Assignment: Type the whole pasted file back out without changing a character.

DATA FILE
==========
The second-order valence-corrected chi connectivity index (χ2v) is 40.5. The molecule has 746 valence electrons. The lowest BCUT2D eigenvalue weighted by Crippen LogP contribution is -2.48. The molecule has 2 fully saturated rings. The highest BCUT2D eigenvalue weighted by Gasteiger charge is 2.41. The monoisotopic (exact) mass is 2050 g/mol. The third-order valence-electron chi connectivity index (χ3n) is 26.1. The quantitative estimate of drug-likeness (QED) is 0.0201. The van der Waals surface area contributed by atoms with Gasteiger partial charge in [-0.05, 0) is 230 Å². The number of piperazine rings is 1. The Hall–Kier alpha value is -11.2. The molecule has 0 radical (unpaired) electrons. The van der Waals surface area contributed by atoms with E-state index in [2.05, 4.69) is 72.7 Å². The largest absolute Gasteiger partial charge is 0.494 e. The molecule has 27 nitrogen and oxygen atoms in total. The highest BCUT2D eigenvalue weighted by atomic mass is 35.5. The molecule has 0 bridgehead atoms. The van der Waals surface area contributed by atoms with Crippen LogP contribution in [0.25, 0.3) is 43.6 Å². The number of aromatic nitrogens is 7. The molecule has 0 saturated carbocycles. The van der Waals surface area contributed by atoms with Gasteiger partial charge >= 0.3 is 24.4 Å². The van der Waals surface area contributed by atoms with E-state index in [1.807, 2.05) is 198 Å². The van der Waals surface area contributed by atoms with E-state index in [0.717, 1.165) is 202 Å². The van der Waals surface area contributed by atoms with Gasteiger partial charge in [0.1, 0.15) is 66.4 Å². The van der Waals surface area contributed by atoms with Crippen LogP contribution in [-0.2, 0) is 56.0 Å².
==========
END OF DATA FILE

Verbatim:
The second-order valence-corrected chi connectivity index (χ2v) is 40.5. The molecule has 746 valence electrons. The lowest BCUT2D eigenvalue weighted by Crippen LogP contribution is -2.48. The molecule has 2 fully saturated rings. The highest BCUT2D eigenvalue weighted by Gasteiger charge is 2.41. The monoisotopic (exact) mass is 2050 g/mol. The third-order valence-electron chi connectivity index (χ3n) is 26.1. The quantitative estimate of drug-likeness (QED) is 0.0201. The van der Waals surface area contributed by atoms with Gasteiger partial charge in [-0.05, 0) is 230 Å². The number of piperazine rings is 1. The Hall–Kier alpha value is -11.2. The molecule has 0 radical (unpaired) electrons. The van der Waals surface area contributed by atoms with E-state index in [2.05, 4.69) is 72.7 Å². The largest absolute Gasteiger partial charge is 0.494 e. The molecule has 27 nitrogen and oxygen atoms in total. The highest BCUT2D eigenvalue weighted by atomic mass is 35.5. The molecule has 0 bridgehead atoms. The van der Waals surface area contributed by atoms with Crippen LogP contribution in [0.25, 0.3) is 43.6 Å². The number of aromatic nitrogens is 7. The molecule has 0 saturated carbocycles. The van der Waals surface area contributed by atoms with Gasteiger partial charge >= 0.3 is 24.4 Å². The van der Waals surface area contributed by atoms with E-state index in [1.807, 2.05) is 198 Å². The van der Waals surface area contributed by atoms with E-state index in [0.717, 1.165) is 202 Å². The van der Waals surface area contributed by atoms with Gasteiger partial charge in [0.1, 0.15) is 66.4 Å². The van der Waals surface area contributed by atoms with Crippen LogP contribution in [-0.2, 0) is 56.0 Å².